An Israeli good governance group has asked the country’s supreme court to punish Prime Minister Benjamin Netanyahu for allegedly violating a conflict of interest agreement meant to prevent him from dealing with the country’s judiciary while he is on trial for corruption.
The request by the Movement for Quality Government in Israel intensifies a developing showdown between Mr Netanyahu’s government and the judiciary, which it is trying to overhaul in a contentious plan that has sparked widespread opposition.
Tens of thousands of protesters have taken to the streets, military and business leaders have spoken out against it and leading allies of Israel have voiced concerns.
Mr Netanyahu’s government is pushing ahead for a parliamentary vote this week on a centrepiece of the overhaul — a law that would give the governing coalition the final say over all judicial appointments.
Defence minister Yoav Gallant, a senior member of Mr Netanyahu’s Likud party, became the first to break ranks late on Saturday by calling for the legislation to be frozen. Mr Gallant cited the turmoil in the ranks of the military over the plan. But it was unclear whether others would follow him.
The Movement for Quality Government in Israel, which opposes the overhaul, asked the court to force Mr Netanyahu to obey the law and sanction him either with a fine or prison time for not doing so, saying he was not above the law.
“A prime minister who doesn’t obey the court and the provisions of the law is privileged and an anarchist,” Eliad Shraga, the head of the group, said. His language echoed that used by Mr Netanyahu and his allies against protesting opponents of the overhaul.
“The prime minister will be forced to bow his head before the law and comply with the provisions of the law.”
The prime minister responded saying the appeal should be dismissed and said that the supreme court did not have grounds to intervene.
Mr Netanyahu is barred by the country’s attorney general from dealing with his government’s plan to overhaul the judiciary, based on a conflict of interest agreement he is bound to, and which the supreme court acknowledged in a ruling over Mr Netanyahu’s fitness to serve while on trial for corruption.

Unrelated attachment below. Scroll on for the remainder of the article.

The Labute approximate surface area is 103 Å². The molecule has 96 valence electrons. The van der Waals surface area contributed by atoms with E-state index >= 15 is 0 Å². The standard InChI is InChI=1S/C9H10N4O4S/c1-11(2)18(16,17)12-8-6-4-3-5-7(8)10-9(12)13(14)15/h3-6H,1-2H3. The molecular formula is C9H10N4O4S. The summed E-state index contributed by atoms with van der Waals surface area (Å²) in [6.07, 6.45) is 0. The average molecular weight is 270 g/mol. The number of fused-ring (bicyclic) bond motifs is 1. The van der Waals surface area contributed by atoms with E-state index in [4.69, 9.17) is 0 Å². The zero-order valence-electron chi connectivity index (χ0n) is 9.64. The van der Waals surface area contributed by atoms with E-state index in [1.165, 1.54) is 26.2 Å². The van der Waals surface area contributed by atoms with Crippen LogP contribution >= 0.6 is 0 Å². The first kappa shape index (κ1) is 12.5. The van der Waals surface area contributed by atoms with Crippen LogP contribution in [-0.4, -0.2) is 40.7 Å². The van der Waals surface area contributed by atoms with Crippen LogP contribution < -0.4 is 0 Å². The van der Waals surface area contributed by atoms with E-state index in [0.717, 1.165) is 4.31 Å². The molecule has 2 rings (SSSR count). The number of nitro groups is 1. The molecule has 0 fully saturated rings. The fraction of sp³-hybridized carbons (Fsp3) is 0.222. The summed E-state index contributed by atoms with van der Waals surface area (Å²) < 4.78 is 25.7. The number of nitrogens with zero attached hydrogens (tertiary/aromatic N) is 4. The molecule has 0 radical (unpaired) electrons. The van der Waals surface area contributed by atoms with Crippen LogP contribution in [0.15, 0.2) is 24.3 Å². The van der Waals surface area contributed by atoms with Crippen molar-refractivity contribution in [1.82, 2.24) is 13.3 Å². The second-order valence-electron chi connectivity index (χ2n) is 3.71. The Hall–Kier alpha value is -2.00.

Instead, justice minister Yariv Levin, a close confidant of Mr Netanyahu, is spearheading the overhaul.
But on Thursday, after parliament passed a law making it harder to remove a sitting prime minister, Mr Netanyahu said he was unshackled by the attorney general’s decision and vowed to wade into the crisis and “mend the rift” in the nation.
This declaration prompted the attorney general, Gali Baharav-Miara, to warn that Mr Netanyahu was breaking his conflict of interest agreement by entering the fray.
The fast-paced legal and political developments have catapulted Israel into uncharted territory and a quickly developing constitutional crisis, Guy Lurie, a research fellow at the Jerusalem think tank Israel Democracy Institute, said.
“We are at the start of a constitutional crisis in the sense that there is a disagreement over the source of authority and legitimacy of different governing bodies,” he said.
If Mr Netanyahu continues to intervene in the overhaul as he promised, Ms Baharav-Miara could launch an investigation into whether he violated the conflict of interest agreement, which could lead to additional charges against him, Mr Lurie said. He added that the uncertainty of the events made him unsure of how they were likely to unfold.
It is also unclear how the court, which is at the centre of the divide surrounding the overhaul, will treat the request to sanction Mr Netanyahu.
Mr Netanyahu is on trial for charges of fraud, breach of trust and accepting bribes in three separate affairs involving wealthy associates and powerful media moguls.
He denies wrongdoing and dismisses critics who say he will try to seek an escape route from the charges through the legal overhaul.
The overhaul will give the government control over who becomes a judge and limit judicial review over government decisions and legislation.
Mr Netanyahu and his allies say the plan will restore a balance between the judicial and executive branches and rein in what they see as an interventionist court with liberal sympathies.
Critics say the plan upends Israel’s fragile system of checks and balances and pushes Israel down a path towards autocracy.